Citron's Andrew Left Responds To Valeant's Declarations About His Report: 'I Put Out Information That Turned Out To Be True'
"Valeant calls your accusations – in their words ‘sensational, false and misleading, like yelling fire in a crowded in a crowded theater.’ That you've been trying to crush the stock for your own personal gain. How do you respond to that?" asked CNBC's Scott Wapner.
"First of all, I'm not yelling fire in a crowded theater," Left responded, citing Goldman Sachs' report issued on Monday. When the firm says "there's too much heat around this company to make it investable, and there's going to be some overhang on it, they've actually vetted the process I've gone through; which is saying, there's something really wrong here," he assured.
The anchor then asked Left if he had been playing the fears of investors. To this, Left answered," I put out information that turned out to be true in four days," adding that he got lucky, since it sometimes takes years to clarify these sorts of situations.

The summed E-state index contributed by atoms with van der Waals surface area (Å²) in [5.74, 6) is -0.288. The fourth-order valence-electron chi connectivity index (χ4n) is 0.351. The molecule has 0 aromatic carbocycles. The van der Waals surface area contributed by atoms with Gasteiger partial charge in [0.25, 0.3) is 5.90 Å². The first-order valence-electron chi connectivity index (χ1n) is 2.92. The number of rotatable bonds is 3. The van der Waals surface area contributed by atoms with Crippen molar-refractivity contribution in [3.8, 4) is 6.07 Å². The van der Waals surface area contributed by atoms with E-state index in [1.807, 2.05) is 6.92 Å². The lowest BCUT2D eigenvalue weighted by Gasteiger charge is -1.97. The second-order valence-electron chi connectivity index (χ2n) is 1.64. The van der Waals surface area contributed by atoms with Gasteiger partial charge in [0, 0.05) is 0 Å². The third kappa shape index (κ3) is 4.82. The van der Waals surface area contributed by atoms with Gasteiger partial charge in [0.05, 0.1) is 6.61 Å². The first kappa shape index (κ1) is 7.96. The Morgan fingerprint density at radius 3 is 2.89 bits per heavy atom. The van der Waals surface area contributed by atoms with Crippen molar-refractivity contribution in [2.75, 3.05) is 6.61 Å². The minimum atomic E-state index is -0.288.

Don't Demonize The Short-Seller
Even if there was some "monkey business" with Philidor (which accounts for 6 percent of Valeant’s revenues), how does this make put Valeant in an Enron-like situation?
Left explained this pretty clearly, continuing to say people should "understand the bull case on it. It's completely contingent upon organic growth."
"And also, most importantly (…) don’t forget the whole Valeant controversy did not start with me (…) It started with the Senator Bernie Sanders requesting information about price gouging in the United States (…) So let’s keep everything in perspective about the investability of Valeant."
To conclude, Left highlighted people shouldn't assume he's the reason why the stock was down both in the first place and again on Friday.
Disclosure: Javier Hasse holds no positions in any of the securities mentioned above.
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